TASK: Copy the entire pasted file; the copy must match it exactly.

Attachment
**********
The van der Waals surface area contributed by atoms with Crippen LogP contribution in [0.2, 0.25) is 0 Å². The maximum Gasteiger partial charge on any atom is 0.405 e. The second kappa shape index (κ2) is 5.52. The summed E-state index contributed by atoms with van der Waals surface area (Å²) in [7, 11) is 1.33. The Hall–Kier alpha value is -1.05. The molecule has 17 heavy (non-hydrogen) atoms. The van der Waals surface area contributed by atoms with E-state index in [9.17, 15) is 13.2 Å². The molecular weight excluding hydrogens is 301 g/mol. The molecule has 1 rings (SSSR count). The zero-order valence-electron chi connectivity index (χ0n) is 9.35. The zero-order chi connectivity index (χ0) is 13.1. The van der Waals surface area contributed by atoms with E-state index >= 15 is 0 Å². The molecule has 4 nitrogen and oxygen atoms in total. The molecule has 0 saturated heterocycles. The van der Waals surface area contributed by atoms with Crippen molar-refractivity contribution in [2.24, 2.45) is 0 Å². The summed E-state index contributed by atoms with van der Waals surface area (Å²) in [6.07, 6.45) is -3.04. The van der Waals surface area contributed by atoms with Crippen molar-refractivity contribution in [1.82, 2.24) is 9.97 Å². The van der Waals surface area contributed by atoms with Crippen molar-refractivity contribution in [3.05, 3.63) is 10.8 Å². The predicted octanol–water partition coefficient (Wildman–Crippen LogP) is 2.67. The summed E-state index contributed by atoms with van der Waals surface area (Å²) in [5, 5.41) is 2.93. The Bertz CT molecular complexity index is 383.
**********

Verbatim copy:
The van der Waals surface area contributed by atoms with Crippen LogP contribution in [0.2, 0.25) is 0 Å². The maximum Gasteiger partial charge on any atom is 0.405 e. The second kappa shape index (κ2) is 5.52. The summed E-state index contributed by atoms with van der Waals surface area (Å²) in [7, 11) is 1.33. The Hall–Kier alpha value is -1.05. The molecule has 17 heavy (non-hydrogen) atoms. The van der Waals surface area contributed by atoms with E-state index in [9.17, 15) is 13.2 Å². The molecular weight excluding hydrogens is 301 g/mol. The molecule has 1 rings (SSSR count). The zero-order valence-electron chi connectivity index (χ0n) is 9.35. The zero-order chi connectivity index (χ0) is 13.1. The van der Waals surface area contributed by atoms with E-state index >= 15 is 0 Å². The molecule has 4 nitrogen and oxygen atoms in total. The molecule has 0 saturated heterocycles. The van der Waals surface area contributed by atoms with Crippen molar-refractivity contribution in [2.24, 2.45) is 0 Å². The summed E-state index contributed by atoms with van der Waals surface area (Å²) in [6.07, 6.45) is -3.04. The van der Waals surface area contributed by atoms with Crippen molar-refractivity contribution in [1.82, 2.24) is 9.97 Å². The van der Waals surface area contributed by atoms with Crippen molar-refractivity contribution in [3.05, 3.63) is 10.8 Å². The predicted octanol–water partition coefficient (Wildman–Crippen LogP) is 2.67. The summed E-state index contributed by atoms with van der Waals surface area (Å²) in [5, 5.41) is 2.93. The Bertz CT molecular complexity index is 383.